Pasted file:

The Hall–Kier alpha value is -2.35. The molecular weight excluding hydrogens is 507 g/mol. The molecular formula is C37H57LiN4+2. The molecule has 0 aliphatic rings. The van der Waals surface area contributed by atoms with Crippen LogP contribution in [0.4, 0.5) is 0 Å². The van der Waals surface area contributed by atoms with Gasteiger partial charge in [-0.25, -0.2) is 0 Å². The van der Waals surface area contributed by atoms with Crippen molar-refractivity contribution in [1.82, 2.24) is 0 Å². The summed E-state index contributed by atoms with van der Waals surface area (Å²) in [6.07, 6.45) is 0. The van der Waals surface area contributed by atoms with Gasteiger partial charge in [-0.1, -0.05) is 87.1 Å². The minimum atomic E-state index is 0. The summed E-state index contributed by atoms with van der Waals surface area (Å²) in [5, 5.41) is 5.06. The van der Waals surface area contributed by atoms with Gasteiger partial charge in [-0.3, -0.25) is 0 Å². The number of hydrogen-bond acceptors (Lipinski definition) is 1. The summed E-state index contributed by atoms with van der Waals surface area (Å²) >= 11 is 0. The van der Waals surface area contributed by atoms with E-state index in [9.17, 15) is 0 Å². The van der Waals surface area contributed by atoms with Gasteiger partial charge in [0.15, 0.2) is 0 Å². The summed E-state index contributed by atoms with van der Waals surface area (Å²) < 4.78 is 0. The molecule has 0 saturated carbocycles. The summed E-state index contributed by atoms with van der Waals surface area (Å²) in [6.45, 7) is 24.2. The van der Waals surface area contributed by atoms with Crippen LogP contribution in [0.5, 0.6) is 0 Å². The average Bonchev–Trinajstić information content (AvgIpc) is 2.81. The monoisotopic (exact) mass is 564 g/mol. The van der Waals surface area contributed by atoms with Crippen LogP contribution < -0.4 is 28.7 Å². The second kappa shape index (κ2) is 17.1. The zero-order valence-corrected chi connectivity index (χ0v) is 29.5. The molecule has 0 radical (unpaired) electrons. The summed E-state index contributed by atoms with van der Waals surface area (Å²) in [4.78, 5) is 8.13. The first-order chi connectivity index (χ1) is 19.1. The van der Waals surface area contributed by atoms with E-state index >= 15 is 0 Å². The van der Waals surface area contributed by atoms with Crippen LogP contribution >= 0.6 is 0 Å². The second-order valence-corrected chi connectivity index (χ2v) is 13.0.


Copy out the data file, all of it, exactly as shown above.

The Hall–Kier alpha value is -2.35. The molecular weight excluding hydrogens is 507 g/mol. The molecular formula is C37H57LiN4+2. The molecule has 0 aliphatic rings. The van der Waals surface area contributed by atoms with Crippen LogP contribution in [0.4, 0.5) is 0 Å². The van der Waals surface area contributed by atoms with Gasteiger partial charge in [-0.25, -0.2) is 0 Å². The van der Waals surface area contributed by atoms with Crippen molar-refractivity contribution in [1.82, 2.24) is 0 Å². The summed E-state index contributed by atoms with van der Waals surface area (Å²) in [6.07, 6.45) is 0. The van der Waals surface area contributed by atoms with Gasteiger partial charge in [-0.1, -0.05) is 87.1 Å². The minimum atomic E-state index is 0. The summed E-state index contributed by atoms with van der Waals surface area (Å²) in [5, 5.41) is 5.06. The van der Waals surface area contributed by atoms with Gasteiger partial charge in [-0.3, -0.25) is 0 Å². The number of hydrogen-bond acceptors (Lipinski definition) is 1. The summed E-state index contributed by atoms with van der Waals surface area (Å²) >= 11 is 0. The van der Waals surface area contributed by atoms with E-state index in [9.17, 15) is 0 Å². The van der Waals surface area contributed by atoms with Gasteiger partial charge in [0.15, 0.2) is 0 Å². The summed E-state index contributed by atoms with van der Waals surface area (Å²) < 4.78 is 0. The molecule has 0 saturated carbocycles. The summed E-state index contributed by atoms with van der Waals surface area (Å²) in [6.45, 7) is 24.2. The van der Waals surface area contributed by atoms with Crippen LogP contribution in [0.5, 0.6) is 0 Å². The average Bonchev–Trinajstić information content (AvgIpc) is 2.81. The monoisotopic (exact) mass is 564 g/mol. The van der Waals surface area contributed by atoms with Crippen LogP contribution < -0.4 is 28.7 Å². The second kappa shape index (κ2) is 17.1. The zero-order valence-corrected chi connectivity index (χ0v) is 29.5. The molecule has 0 radical (unpaired) electrons. The summed E-state index contributed by atoms with van der Waals surface area (Å²) in [4.78, 5) is 8.13. The first-order chi connectivity index (χ1) is 19.1. The van der Waals surface area contributed by atoms with E-state index >= 15 is 0 Å². The van der Waals surface area contributed by atoms with Crippen LogP contribution >= 0.6 is 0 Å². The second-order valence-corrected chi connectivity index (χ2v) is 13.0.